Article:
when the ghost train whines across
hollow eyes when cicadas speak
Texarkana sentences when the hands
of a waitress unbutton his grease stained
jeans in the back of no memory when
the radio plays a hobo song inside a locker
at the Greyhound station at noon when
the children find a brown body in the alley
next door to the Hotel Grim when the pink
meat of the watermelon splits obscenely
open when the one mosquito lights on a
cheerleader’s smooth bare ass when you’ll
turn to alcohol where the weathered
metal sign says Cool Inside

Keep Drinking

this cheap Australian chardonnay on

ice is better than running out of gas in

Long Beach or hearing those anti-

shoplifting buzzers going off right

before you gotta start running

again it’s like that no pussy in

three years and now you’re back

at the clinic sitting with this chick

who’s as dull as her Goodwill panties

makes you want to light yourself on

fire and jump on Jesus if you ever

got the chance to see him I mean a

final wish situation like calling talk

radio on a flophouse hallway phone

and ultimately not having nothing to say

no idea where you’re going with it next

as you stare dumbfounded at the wall

where someone has scribbled

This isn’t so bad
F.A. Nettelbeck, 1950 to 2011

Friday, January 28, 2011

Foodstuff Friday: Sarah Sarai (is born)

Jean de Brunhof
January 28 is the day Simon and Evelyn's only begotten fourth daughter slipped from the marine joys of nine months inside her mother.

It was an easily birth, rehearsed three times previously.

To be continued . . .

I need to keep working, my dear friends.  At a job.  So rent can be paid.

About Babar and his fathers, Jean and Laurent de Brunhof (son and father themselves).  When I thought of finding a b-day pic. I googled phrases like Sarah Sarai Ascends.  Sigh.

Then it came to me. . .go to the de Brunhofs.  The Morgan Library here in NYC exhibited their artwork last year and it was real deal lovely.  I don't know of any series of books more alive in me than the Babar books.

As for the final illustration of the nightmare, I've referenced that in poems (although I'm not sure the poems have yet to see the light of page).  Nonetheless it's a picture I found scary and thrilling when I was a little girl.  It's a triumphant nightmare.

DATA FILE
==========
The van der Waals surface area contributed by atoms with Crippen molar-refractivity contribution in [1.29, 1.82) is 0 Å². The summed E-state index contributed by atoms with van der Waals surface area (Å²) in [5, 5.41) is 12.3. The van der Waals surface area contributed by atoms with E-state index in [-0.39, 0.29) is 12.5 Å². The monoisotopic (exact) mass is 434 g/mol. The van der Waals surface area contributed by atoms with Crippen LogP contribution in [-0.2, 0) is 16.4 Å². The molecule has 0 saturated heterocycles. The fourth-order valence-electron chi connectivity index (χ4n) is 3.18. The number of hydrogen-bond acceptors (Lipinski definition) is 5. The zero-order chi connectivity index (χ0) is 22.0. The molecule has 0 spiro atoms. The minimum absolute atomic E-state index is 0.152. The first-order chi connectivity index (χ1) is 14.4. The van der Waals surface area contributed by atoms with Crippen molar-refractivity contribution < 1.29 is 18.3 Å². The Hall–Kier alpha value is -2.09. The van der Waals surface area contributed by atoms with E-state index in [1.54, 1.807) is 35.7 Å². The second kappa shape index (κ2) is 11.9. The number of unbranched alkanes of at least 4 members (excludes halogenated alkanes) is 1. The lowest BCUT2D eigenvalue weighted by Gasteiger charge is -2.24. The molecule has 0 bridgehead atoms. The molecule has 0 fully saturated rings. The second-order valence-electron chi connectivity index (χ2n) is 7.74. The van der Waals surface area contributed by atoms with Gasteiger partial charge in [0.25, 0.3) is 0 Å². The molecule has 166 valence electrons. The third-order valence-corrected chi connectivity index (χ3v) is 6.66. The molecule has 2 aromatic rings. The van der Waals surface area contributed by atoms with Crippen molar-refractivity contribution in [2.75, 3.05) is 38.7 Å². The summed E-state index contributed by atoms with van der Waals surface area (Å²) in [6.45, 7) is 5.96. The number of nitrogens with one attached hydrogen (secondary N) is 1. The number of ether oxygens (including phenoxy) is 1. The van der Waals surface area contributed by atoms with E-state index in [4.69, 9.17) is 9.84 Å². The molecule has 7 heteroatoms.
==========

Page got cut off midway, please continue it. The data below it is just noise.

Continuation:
As I say, if I have more time later, I'll write more. In the meantime,

Foodstuff Friday celebrates Sarah Sarai. She is not good enough to eat but she's good enough.

Thursday, January 27, 2011

. . . and a world derives its origin from its sun [Emanuel Swedenborg, Interaction of the Soul and Body]

Remiel,  one of Swedenborg's angels,
by Jeff Richards
Hexagon Art***
I was raised a Swedenborgian. That's not true but it's not a lie, a conundrum and play that would not have interested the mystic and scientist. After his spiritual revelations beginning in his late 50s, Swedenborg associated with angels daily. He died in 1772 which gave him about twenty-eight years of quality time with the incorporeal.

That's 10,220 days.  That's a lot of contact and many angels however defined explored perceived. Such contact would not incline one to parse simple logical inconsistencies.

His influence on the Transcendentalists substantiates my claim to being raised Swedenborgian. My mom's religion and its leader made use of (I believe it's called "plagiarized") Swedenborg's ideas, and although her reputation is unfailingly tarnished, the ideas of Swedenborg, a century earlier, aren't.  By the way, regarding, Is he mystic or schizophrenic?--The debate bores me.

The blog I discovered is ***Hexagon Art: The Art and Musings of Jeff Richards.  I'll let Richards explain himself. His transcendant art speaks for itself. Try waving particles.

Blake was influenced by Emanuel Swedenborg. Emerson, of course. Imanuel Kant wrote he wanted to put S. in a madhouse.  Score one for Swedenborg.

Note:  All of Swedenborg's texts are online at sacred texts.

Wednesday, January 26, 2011

Toi Derricotte, "The Weakness," raising the dead

from alchemywebsite dot com*
"When my legs gave out, my grandmother / dragged me up and held me like God / holds saints by the / roots of the hair." ["The Weakness"]

Maybe Francis of Assisi or the Buddha before he was the Buddha looked so longingly at their wealthy fathers' estates God got antsy and had to give them a little kick, a little boostarooni, a jump start.  And thus awakened and smarting they carried on in sanctified ways to become patrons of kindness and compassion.